Another hurdle to get over with V-8 transplants is keeping an LS1 cool while working it hard at slow speeds. Flex-a-lite offers its LS Conversion radiator, and it’s specifically designed for a TJ LS1 V-8 swap. The direct bolt-in unit has a 15-inch Black Magic electric fan that flows 3,000 cfm through the aluminum double-row core’s 1-inch tubes, more than doubling the stock Jeep radiator’s cooling capacity and efficiency.
Flex-a-lite also offers a direct-fit TJ oil cooler kit as an option, which we chose for this transplant. The TransLife kit includes a six-pass transmission cooler and the brackets necessary to easily install the cooler directly to the vehicle. Using an auxiliary transmission cooler brings the cooling outside of the radiator side tank for better cooling.
You could use the electronically controlled automatic (4L60E) that came in the donor car if you really want a juice tranny. However, to keep costs down and reduce any electrical-related transmission issues on the trail, we opted to go old-school with a GM TH400. These three-speed automatics are bulletproof and simple, and TH400s out of those same-era motorhomes are excellent choices for Jeep/GM V-8 swaps.
We bought an early ‘80s TH400 from the same place we found the LS1 for a song and had it rebuilt by Springfield (Oregon) Automotive using a B&M rebuild kit, stock valve body, brass bushings, and a new steel direct drum and 34-element heavy-duty sprag clutch. It’s nothing fancy, but it’s very reliable.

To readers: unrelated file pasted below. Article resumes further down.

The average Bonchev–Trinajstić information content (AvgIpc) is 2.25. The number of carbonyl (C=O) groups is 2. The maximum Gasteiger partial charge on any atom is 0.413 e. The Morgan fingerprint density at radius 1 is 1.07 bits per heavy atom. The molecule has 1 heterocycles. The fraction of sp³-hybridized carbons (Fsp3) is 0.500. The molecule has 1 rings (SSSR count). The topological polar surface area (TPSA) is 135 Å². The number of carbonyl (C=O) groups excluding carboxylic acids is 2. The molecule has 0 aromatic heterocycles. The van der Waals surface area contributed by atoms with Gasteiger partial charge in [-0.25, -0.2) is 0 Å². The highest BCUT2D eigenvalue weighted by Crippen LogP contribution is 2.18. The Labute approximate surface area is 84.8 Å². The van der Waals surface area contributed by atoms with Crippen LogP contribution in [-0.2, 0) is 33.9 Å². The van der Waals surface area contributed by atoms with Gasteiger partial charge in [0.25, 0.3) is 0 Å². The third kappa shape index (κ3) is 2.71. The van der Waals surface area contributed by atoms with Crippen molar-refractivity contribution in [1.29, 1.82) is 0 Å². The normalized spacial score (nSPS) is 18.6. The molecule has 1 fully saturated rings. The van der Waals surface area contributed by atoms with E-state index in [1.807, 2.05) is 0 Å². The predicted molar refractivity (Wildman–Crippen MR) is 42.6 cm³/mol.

We turned to Advance Adapters for the TJ LS1 V-8 engine mounts, and the best transfer case ever built for high-performance 4x4s: the Atlas 2. This gear-driven two-speed unit, first built in 1995, is legendary for its strength and performance. Hard-core rockcrawlers and 4x4 racers with high-horsepower rigs worldwide sing its praises and count on it to pull them through the worst conditions.
The twin-stick unit offers lower gear ratios than other transfer cases, and it’s fully synchronized so the driver can shift on the fly between high- and low-range in 4WD or 2WD. It has the option of five gear ratios from 2.0:1 to 5.0:1; multiple drop, yoke and tailhousing configurations; and shifter options to specifically fit a wide range of vehicles including the TJ. It allows you to shift into front-wheel-drive low-range, which can be beneficial in really tight off-road maneuvering situations and in snow.
Eric Dunks, shop-owner Mike Dunk’s younger brother, is an ASE master mechanic and certified Chrysler/Jeep technician, and fellow Dunks tech and custom fabricator, Casey Castle, dove into our TJ with vigor. This was the third custom GM V-8 Jeep conversion they’d done in the last year, so they knew the game and the plan of attack.